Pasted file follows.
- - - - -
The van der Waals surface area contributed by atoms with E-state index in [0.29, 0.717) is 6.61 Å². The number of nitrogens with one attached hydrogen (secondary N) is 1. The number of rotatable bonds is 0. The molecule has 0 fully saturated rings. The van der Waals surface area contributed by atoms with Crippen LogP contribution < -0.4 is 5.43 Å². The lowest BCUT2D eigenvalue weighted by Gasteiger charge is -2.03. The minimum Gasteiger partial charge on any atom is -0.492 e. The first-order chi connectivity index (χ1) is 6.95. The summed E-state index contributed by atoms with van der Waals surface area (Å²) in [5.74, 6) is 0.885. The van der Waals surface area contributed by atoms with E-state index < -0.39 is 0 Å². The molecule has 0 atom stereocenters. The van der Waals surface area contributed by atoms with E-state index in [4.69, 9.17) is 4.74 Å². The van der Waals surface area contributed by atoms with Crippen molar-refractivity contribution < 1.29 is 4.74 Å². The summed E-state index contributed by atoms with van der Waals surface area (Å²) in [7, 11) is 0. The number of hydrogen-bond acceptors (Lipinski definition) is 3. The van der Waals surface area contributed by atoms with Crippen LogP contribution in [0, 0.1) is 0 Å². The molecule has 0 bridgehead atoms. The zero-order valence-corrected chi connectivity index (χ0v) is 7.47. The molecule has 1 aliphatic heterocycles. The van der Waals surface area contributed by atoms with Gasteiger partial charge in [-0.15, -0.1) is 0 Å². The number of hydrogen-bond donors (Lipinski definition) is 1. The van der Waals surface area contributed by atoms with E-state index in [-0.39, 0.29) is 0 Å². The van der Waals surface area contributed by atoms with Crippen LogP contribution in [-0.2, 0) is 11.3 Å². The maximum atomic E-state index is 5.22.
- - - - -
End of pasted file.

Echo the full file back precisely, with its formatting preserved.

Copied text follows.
The van der Waals surface area contributed by atoms with E-state index in [0.29, 0.717) is 6.61 Å². The number of nitrogens with one attached hydrogen (secondary N) is 1. The number of rotatable bonds is 0. The molecule has 0 fully saturated rings. The van der Waals surface area contributed by atoms with Crippen LogP contribution < -0.4 is 5.43 Å². The lowest BCUT2D eigenvalue weighted by Gasteiger charge is -2.03. The minimum Gasteiger partial charge on any atom is -0.492 e. The first-order chi connectivity index (χ1) is 6.95. The summed E-state index contributed by atoms with van der Waals surface area (Å²) in [5.74, 6) is 0.885. The van der Waals surface area contributed by atoms with E-state index < -0.39 is 0 Å². The molecule has 0 atom stereocenters. The van der Waals surface area contributed by atoms with E-state index in [4.69, 9.17) is 4.74 Å². The van der Waals surface area contributed by atoms with Crippen molar-refractivity contribution < 1.29 is 4.74 Å². The summed E-state index contributed by atoms with van der Waals surface area (Å²) in [7, 11) is 0. The number of hydrogen-bond acceptors (Lipinski definition) is 3. The van der Waals surface area contributed by atoms with Crippen LogP contribution in [0, 0.1) is 0 Å². The molecule has 0 bridgehead atoms. The zero-order valence-corrected chi connectivity index (χ0v) is 7.47. The molecule has 1 aliphatic heterocycles. The van der Waals surface area contributed by atoms with Gasteiger partial charge in [-0.15, -0.1) is 0 Å². The number of hydrogen-bond donors (Lipinski definition) is 1. The van der Waals surface area contributed by atoms with E-state index in [-0.39, 0.29) is 0 Å². The van der Waals surface area contributed by atoms with Crippen LogP contribution in [-0.2, 0) is 11.3 Å². The maximum atomic E-state index is 5.22.